One of the reasons why I would never club Stephen King together with any of the other best-selling writers of his generation (Grisham, Archer, Patterson, Sheldon and so on) is this :-None of them match King's calibre as a story-teller. They don't even come close.
If somebody spins an intriguing tale, his characters get in the way of my enjoyment of it.
If somebody excels at characterization, his plotting is rather unconvincing.
If somebody plots a story well, then his writing turns out to be flat.
(And if you're unlucky enough, some of them mess everything up.)
But Stephen King, possesses that rare talent of getting everything right - the story, the unraveling of the plot, the imagery, the underlying implications, the characters, the backdrop, the world-building, the writing - down to the very last detail.
He can grasp your attention at the onset, reel you in slowly but surely, give you nerve-wracking moments of pure anxiety, make you visualize a scene exactly the way he must have imagined it, feel for the characters in his story as if they were people of flesh and blood you were familiar with and, at some point, render you completely incapable of discerning between reality and the make-believe world of his imagination. And you're caught in the same nightmare as the characters of his book are plunging deeper into with every passing moment. The Stand
is one such Stephen King creation. Arguably known as his best written work yet, The Stand
, I'm happy to inform readers, deserves every bit of the praise and adulation it continues to receive worldwide till this day.
Now don't get me wrong. The book is nothing new when you glance at the blurb. It is nothing you haven't already read or known about because it is the story your mom/dad/grandma must have read to you as a kid - while you listened moon-eyed with wonder and awe, overcome with emotions you couldn't quite fathom.
It is the ever-fascinating and timeless tale of good triumphing over evil that you have come across enough times yet can never possibly get over.
It is that same story, but
with a distinct Stephen King-esque flavour.
Add a dystopian, post-apocalyptic, anarchic world in the grip of an epidemic that claimed most human lives to the eternal conflict between good and evil, and the summation result will lead to The Stand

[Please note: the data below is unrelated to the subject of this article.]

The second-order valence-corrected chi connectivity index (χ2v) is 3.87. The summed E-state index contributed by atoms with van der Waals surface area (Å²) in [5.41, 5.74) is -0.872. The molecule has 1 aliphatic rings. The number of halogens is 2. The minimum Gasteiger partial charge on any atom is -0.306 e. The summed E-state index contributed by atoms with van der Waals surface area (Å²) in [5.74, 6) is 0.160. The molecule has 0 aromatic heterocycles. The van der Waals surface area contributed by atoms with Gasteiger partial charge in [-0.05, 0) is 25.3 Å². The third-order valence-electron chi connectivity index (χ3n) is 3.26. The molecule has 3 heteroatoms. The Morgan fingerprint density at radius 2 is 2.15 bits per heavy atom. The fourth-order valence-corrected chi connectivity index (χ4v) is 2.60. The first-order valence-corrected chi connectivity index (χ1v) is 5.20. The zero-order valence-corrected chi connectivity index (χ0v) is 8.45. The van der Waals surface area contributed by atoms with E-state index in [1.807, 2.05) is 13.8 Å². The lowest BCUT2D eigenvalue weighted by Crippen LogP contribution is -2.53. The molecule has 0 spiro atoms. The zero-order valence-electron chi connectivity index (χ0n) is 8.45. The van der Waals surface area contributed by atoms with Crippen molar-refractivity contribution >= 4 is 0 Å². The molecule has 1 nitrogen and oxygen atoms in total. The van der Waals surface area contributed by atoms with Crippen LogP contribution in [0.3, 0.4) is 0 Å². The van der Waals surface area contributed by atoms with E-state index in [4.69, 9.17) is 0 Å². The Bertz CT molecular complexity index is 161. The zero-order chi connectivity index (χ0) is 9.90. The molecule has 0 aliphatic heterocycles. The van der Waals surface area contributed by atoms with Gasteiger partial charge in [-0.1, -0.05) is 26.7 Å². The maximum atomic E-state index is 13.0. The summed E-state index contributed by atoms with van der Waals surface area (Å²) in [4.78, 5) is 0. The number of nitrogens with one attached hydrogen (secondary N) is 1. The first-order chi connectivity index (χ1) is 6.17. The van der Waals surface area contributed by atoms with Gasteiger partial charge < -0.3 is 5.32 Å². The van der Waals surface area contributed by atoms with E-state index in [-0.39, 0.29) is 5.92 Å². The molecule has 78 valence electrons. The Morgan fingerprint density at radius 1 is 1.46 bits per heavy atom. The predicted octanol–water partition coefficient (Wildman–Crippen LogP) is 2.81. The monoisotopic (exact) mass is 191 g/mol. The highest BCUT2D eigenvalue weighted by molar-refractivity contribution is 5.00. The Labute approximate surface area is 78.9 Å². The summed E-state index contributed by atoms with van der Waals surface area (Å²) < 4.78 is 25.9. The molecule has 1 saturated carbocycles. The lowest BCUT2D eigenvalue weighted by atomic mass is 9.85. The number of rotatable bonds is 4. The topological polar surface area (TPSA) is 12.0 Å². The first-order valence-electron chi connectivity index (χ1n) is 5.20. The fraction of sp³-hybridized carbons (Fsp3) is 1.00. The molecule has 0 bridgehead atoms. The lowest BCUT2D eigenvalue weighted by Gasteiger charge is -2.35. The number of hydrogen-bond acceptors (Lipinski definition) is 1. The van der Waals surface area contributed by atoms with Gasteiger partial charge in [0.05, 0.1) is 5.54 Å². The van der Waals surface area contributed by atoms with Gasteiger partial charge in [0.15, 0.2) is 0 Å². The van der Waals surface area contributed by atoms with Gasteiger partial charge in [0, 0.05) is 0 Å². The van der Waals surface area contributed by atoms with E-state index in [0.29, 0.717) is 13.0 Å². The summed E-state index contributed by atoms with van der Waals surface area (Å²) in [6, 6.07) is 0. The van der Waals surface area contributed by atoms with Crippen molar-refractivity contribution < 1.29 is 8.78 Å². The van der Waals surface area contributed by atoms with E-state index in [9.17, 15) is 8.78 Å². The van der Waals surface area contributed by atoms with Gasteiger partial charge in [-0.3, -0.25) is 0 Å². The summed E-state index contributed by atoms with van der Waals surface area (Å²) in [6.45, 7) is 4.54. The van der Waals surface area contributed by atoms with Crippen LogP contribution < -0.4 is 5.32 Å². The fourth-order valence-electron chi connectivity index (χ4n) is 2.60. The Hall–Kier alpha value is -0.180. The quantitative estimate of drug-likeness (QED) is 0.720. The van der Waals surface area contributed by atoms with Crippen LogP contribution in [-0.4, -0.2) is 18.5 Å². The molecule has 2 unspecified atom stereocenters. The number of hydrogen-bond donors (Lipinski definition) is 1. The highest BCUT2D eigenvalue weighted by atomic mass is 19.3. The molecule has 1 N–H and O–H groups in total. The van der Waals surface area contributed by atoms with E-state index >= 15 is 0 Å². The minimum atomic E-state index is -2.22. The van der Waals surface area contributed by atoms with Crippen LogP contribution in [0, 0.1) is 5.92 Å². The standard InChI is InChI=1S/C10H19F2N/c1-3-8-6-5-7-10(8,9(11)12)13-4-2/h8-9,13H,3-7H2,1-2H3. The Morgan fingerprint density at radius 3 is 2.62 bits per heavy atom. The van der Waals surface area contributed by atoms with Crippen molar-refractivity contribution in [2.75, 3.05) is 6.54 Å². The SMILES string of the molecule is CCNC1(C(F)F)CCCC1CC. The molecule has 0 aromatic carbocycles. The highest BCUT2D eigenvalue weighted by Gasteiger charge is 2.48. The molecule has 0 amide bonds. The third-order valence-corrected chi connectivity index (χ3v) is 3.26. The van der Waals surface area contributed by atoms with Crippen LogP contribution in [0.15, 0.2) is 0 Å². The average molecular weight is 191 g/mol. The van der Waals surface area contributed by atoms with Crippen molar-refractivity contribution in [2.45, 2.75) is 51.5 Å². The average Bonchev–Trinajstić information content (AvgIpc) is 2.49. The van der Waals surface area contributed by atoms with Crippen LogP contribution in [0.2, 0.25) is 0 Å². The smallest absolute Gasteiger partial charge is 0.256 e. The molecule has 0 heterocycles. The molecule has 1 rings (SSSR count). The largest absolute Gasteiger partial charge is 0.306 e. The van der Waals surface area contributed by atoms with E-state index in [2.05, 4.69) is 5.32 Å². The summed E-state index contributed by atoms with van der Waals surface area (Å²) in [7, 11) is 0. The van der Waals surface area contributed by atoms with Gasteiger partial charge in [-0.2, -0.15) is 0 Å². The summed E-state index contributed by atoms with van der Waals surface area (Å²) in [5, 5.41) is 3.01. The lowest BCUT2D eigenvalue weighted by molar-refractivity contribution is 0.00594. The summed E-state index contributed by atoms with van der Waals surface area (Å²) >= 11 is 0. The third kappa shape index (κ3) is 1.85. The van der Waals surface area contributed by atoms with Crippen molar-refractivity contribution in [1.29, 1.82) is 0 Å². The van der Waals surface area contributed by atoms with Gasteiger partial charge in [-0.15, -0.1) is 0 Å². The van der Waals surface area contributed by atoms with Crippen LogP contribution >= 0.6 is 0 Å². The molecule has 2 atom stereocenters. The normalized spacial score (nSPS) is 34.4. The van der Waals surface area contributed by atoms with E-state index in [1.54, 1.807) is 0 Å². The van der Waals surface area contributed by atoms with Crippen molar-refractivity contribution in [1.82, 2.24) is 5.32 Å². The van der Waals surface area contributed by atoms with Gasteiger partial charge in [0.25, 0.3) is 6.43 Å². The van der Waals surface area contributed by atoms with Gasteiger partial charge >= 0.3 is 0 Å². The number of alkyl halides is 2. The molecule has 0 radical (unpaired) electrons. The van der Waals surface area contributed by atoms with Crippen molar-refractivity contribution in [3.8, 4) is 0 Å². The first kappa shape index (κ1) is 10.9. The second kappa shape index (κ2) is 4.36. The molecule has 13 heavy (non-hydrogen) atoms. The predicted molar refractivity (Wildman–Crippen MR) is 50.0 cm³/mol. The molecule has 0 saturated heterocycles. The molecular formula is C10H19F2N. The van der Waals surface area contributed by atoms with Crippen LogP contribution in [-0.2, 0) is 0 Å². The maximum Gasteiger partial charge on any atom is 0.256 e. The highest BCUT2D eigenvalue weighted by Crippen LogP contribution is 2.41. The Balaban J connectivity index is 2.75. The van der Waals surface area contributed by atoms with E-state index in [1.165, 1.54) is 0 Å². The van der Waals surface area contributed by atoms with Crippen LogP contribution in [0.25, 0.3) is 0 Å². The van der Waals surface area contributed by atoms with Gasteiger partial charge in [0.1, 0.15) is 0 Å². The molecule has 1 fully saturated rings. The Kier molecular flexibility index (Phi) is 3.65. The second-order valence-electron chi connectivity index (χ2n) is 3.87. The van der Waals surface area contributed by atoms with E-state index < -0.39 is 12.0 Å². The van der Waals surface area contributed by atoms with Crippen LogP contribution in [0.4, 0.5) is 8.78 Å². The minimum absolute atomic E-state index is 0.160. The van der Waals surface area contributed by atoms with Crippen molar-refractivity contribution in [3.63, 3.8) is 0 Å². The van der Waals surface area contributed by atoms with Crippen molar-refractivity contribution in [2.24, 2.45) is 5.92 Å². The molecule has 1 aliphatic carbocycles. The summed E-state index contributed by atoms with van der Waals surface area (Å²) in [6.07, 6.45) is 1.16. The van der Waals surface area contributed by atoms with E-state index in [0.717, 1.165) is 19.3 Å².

But it is so much more than this simple one-sentence summary. Every character, every plot device, every written scene has been constructed and put together so fastidiously in this book that at the end of it one feels that the reader is assigned with the task of collecting and preserving every piece of the gigantic puzzle to form this humbling, larger-than-life image the author had begotten.
Everything is done so ingeniously, that the mesmerized reader can only sit back and watch this spectacle of gargantuan proportions unfolding right in front of his/her mind's eyes.
Horror, psychological ramifications of events, political intrigue, war, chaos in the absence of a centralized administration, a crumbling world order, basest of our human tendencies - King doesn't shy away from exploring the entire gamut of human actions and emotions in a world where nothing of the old establishments has survived.
This man can write. There's no doubt about it.
In terms of sheer volume, scale and narrative sweep, it is an epic. In a way it is The Ramayana, The Mahabharata, The Iliad and The Odyssey
or a concoction of all the elements that transformed each one of these stories into epics the world will never cease to look upon with the utmost respect.
It is the story that never becomes stale despite the number of years you insert between the time you read it first and read it for the umpteenth time in some other form. It is the story that transcends barriers of language, culture, religion and history and will always be told and retold in possible ways imaginable, for as long as humanity survives.
It is the story you are bound to be won over by even if you're snotty enough to swear by your copy of Ulysses
and frown upon the Stephen Kings of the world of writing simply because they don't have much of a chance of ever winning the Man Booker or Pulitzer or *gasp* the Nobel Prize.
It is the story of good, evil and everything in between. It is the story of love and hatred, loyalty and betrayal, sin and redemption, fate and co-incidence, rationality and the inexplicable. Of unalterable mistakes and innocence lost. Of the goodness of the human heart and the face of the Devil.
At 1100+ pages, it was rather much too short.
I almost wished for it to never end.
But then again one can always re-read to start the cycle of awesomeness all over again.